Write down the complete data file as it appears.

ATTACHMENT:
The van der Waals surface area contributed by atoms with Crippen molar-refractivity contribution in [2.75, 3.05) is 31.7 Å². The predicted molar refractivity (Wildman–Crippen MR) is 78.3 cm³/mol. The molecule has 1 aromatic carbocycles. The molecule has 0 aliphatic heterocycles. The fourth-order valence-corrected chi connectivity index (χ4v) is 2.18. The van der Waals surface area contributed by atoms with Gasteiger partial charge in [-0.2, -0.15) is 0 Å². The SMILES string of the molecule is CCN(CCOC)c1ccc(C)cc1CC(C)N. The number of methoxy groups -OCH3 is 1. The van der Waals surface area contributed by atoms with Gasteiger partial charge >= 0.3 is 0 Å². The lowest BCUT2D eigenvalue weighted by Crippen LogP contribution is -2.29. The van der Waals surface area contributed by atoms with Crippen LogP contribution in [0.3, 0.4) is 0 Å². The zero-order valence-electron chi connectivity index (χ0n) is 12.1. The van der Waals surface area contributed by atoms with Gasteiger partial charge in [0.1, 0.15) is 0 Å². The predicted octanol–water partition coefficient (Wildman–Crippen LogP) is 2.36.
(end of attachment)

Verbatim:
The van der Waals surface area contributed by atoms with Crippen molar-refractivity contribution in [2.75, 3.05) is 31.7 Å². The predicted molar refractivity (Wildman–Crippen MR) is 78.3 cm³/mol. The molecule has 1 aromatic carbocycles. The molecule has 0 aliphatic heterocycles. The fourth-order valence-corrected chi connectivity index (χ4v) is 2.18. The van der Waals surface area contributed by atoms with Gasteiger partial charge in [-0.2, -0.15) is 0 Å². The SMILES string of the molecule is CCN(CCOC)c1ccc(C)cc1CC(C)N. The number of methoxy groups -OCH3 is 1. The van der Waals surface area contributed by atoms with Gasteiger partial charge >= 0.3 is 0 Å². The lowest BCUT2D eigenvalue weighted by Crippen LogP contribution is -2.29. The van der Waals surface area contributed by atoms with Crippen LogP contribution in [0.3, 0.4) is 0 Å². The zero-order valence-electron chi connectivity index (χ0n) is 12.1. The van der Waals surface area contributed by atoms with Gasteiger partial charge in [0.1, 0.15) is 0 Å². The predicted octanol–water partition coefficient (Wildman–Crippen LogP) is 2.36.